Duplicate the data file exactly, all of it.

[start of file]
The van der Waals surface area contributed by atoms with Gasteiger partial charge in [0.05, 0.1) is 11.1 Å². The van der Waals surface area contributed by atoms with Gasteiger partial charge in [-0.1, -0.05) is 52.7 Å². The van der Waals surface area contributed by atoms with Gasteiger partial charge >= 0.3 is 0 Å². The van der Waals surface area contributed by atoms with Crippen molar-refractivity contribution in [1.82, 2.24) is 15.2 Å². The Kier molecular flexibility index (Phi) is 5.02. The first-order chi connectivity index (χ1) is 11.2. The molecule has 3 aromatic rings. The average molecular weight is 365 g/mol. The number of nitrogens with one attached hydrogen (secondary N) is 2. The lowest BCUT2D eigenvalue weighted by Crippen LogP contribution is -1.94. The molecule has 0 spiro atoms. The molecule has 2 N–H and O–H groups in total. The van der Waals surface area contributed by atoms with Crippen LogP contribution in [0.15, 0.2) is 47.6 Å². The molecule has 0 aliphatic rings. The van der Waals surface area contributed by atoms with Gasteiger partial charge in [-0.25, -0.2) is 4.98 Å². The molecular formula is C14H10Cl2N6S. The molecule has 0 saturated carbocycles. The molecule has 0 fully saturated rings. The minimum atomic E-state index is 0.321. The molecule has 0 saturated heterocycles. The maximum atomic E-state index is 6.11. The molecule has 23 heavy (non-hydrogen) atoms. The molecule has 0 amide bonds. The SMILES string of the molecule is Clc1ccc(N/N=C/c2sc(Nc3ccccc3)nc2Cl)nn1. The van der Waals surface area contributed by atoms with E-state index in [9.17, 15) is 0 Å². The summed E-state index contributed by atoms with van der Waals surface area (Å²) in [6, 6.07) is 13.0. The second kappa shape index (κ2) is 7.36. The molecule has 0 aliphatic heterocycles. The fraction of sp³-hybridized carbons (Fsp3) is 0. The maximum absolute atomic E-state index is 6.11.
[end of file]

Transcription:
The van der Waals surface area contributed by atoms with Gasteiger partial charge in [0.05, 0.1) is 11.1 Å². The van der Waals surface area contributed by atoms with Gasteiger partial charge in [-0.1, -0.05) is 52.7 Å². The van der Waals surface area contributed by atoms with Gasteiger partial charge >= 0.3 is 0 Å². The van der Waals surface area contributed by atoms with Crippen molar-refractivity contribution in [1.82, 2.24) is 15.2 Å². The Kier molecular flexibility index (Phi) is 5.02. The first-order chi connectivity index (χ1) is 11.2. The molecule has 3 aromatic rings. The average molecular weight is 365 g/mol. The number of nitrogens with one attached hydrogen (secondary N) is 2. The lowest BCUT2D eigenvalue weighted by Crippen LogP contribution is -1.94. The molecule has 0 spiro atoms. The molecule has 2 N–H and O–H groups in total. The van der Waals surface area contributed by atoms with Crippen LogP contribution in [0.15, 0.2) is 47.6 Å². The molecule has 0 aliphatic rings. The van der Waals surface area contributed by atoms with Gasteiger partial charge in [-0.25, -0.2) is 4.98 Å². The molecular formula is C14H10Cl2N6S. The molecule has 0 saturated carbocycles. The molecule has 0 fully saturated rings. The minimum atomic E-state index is 0.321. The molecule has 0 saturated heterocycles. The maximum atomic E-state index is 6.11. The molecule has 23 heavy (non-hydrogen) atoms. The molecule has 0 amide bonds. The SMILES string of the molecule is Clc1ccc(N/N=C/c2sc(Nc3ccccc3)nc2Cl)nn1. The van der Waals surface area contributed by atoms with E-state index in [9.17, 15) is 0 Å². The summed E-state index contributed by atoms with van der Waals surface area (Å²) in [6, 6.07) is 13.0. The second kappa shape index (κ2) is 7.36. The molecule has 0 aliphatic heterocycles. The fraction of sp³-hybridized carbons (Fsp3) is 0. The maximum absolute atomic E-state index is 6.11.